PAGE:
Project Director

Chatzimanolis, Stylianos

Department Examiner

Shaw, Joey; Chapman, Elise


Dept. of Biological and Environmental Sciences


University of Tennessee at Chattanooga

Place of Publication

Chattanooga (Tenn.)


This study aimed to better understand how insects interacted with species of Echinacea in Tennessee and specifically their preference to floral color. Based on previous studies I expected the main visitors to be composed of various bees, beetles and butterflies. Based on previous studies, I hypothesized that most bees (especially social bees) would most likely pollinate the purple/violet morphs of the flower versus the white morph. I also expected the bees would have the most visits to the coneflowers versus any other taxonomic group. I believe bees to be the majority of pollinators based upon the results of Stucky, Gadd, & Arellano (2012) and other pollination studies of Asteraceae species (Figueroa-Castro et al., 2016). I hypothesized there would be fewer generalist pollinators (such as thrips, Diptera, and some Hymenoptera) compared to bees. I also hypothesized that the generalist would be more likely to visit white morphed flowers. The site of my study was in Red Bank, Tennessee 5.5 miles north of the center of downtown Chattanooga, Tennessee in a flat level cleared lawn. This area allowed ample room to set up my specimens in clusters (consisting of five plants each) based on their coloration (purple and white). At each monitoring session of one hour the number and species or genus (whichever could be identified) of each potential pollinator was recorded in relation to the floral color of the plant visited. To potentially indicate the effectiveness of pollinators, the duration of pollination and floral constancy was also monitored. It is important to note that the actual effectiveness of a pollinator could not be determined by this study because there was no direct measurement of growth or germination in relation to each individual plant/insect interaction. The ability of pollinators to carry pollen was assessed by their anatomical parts (e.g., hair density) and literature. The results suggested that overall pollinators were evenly distributed in relation to floral color; though some species did show color preferences. Duration of visits was significantly different for all comparisons run and floral constancy was variable as well. Though this study was not able to directly associate pollination events with the likelihood of fertilization, this study allowed us to see what kinds of insects (how frequently and how long) were visiting these purple coneflowers. The results of this study could be used with future research to help management plans for this genus or help attract certain species to your own garden.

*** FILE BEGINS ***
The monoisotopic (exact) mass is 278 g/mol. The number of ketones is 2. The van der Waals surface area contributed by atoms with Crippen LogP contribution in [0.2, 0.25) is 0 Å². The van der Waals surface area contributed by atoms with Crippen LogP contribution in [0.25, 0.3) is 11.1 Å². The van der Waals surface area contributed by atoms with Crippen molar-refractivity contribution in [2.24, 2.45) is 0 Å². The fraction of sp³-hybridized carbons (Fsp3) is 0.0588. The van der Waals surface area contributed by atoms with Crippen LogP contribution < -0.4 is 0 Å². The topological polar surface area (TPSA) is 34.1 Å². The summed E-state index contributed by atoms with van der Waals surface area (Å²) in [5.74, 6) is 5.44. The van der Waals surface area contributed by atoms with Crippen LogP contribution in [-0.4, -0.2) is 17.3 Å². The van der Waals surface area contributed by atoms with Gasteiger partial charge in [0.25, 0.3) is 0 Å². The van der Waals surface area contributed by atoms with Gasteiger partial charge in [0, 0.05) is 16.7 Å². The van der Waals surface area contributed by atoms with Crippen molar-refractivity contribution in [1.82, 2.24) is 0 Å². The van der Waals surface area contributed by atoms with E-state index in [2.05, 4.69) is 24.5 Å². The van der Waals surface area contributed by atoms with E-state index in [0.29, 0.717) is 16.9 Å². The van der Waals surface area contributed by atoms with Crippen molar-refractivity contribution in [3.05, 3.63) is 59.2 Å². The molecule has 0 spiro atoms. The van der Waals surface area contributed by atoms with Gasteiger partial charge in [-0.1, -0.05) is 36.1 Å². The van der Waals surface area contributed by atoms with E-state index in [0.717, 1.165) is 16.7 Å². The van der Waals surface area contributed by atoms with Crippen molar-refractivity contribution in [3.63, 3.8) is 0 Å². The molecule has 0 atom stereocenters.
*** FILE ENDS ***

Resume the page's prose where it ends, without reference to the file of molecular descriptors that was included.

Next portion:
This year's thesis project could not have been done alone and without the help of many dedicated individuals. First and foremost, I would like to thank Dr. Chatzimanolis for being my thesis director. Thank you to Dr. Chatzimanolis for the countless hours of helping identify specimens, editing, advising, and guiding this project. I would also like to thank Dr. Chapman for her help with statistical tests and her willingness to walk me through the test one by one and for her feedback on my project with her pollinator expertise. Last but not least I would like to thank Dr. Shaw for his time and feedback on my project and for bringing his expertise on plants and their side of the pollination interaction to the forefront. This could not have been done without any of you; thank you.


B. S.; An honors thesis submitted to the faculty of the University of Tennessee at Chattanooga in partial fulfillment of the requirements of the degree of Bachelor of Science.




Echinacea (Plants); Plant-pollinator relationships


ceratina; color preference; coneflower; Echinacea purpurea; pollination; Tennessee



Document Type



59 leaves







Included in

Botany Commons